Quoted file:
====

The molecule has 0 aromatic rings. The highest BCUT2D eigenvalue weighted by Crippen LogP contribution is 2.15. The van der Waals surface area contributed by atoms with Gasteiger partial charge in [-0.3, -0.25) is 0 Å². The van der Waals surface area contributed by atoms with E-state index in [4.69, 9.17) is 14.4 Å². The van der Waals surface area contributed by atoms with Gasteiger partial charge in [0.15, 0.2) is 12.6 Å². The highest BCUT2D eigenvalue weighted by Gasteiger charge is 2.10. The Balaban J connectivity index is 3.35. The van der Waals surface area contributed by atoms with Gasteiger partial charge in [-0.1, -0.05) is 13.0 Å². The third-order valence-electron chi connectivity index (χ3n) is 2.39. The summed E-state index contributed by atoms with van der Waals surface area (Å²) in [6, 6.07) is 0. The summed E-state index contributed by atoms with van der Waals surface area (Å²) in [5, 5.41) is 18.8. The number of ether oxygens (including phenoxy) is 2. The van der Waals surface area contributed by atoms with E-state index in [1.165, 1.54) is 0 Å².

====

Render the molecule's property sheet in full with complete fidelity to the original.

The molecule has 0 aromatic rings. The highest BCUT2D eigenvalue weighted by Crippen LogP contribution is 2.15. The van der Waals surface area contributed by atoms with Gasteiger partial charge in [-0.3, -0.25) is 0 Å². The van der Waals surface area contributed by atoms with E-state index in [4.69, 9.17) is 14.4 Å². The van der Waals surface area contributed by atoms with Gasteiger partial charge in [0.15, 0.2) is 12.6 Å². The highest BCUT2D eigenvalue weighted by Gasteiger charge is 2.10. The Balaban J connectivity index is 3.35. The van der Waals surface area contributed by atoms with Gasteiger partial charge in [-0.1, -0.05) is 13.0 Å². The third-order valence-electron chi connectivity index (χ3n) is 2.39. The summed E-state index contributed by atoms with van der Waals surface area (Å²) in [6, 6.07) is 0. The summed E-state index contributed by atoms with van der Waals surface area (Å²) in [5, 5.41) is 18.8. The number of ether oxygens (including phenoxy) is 2. The van der Waals surface area contributed by atoms with E-state index in [1.165, 1.54) is 0 Å².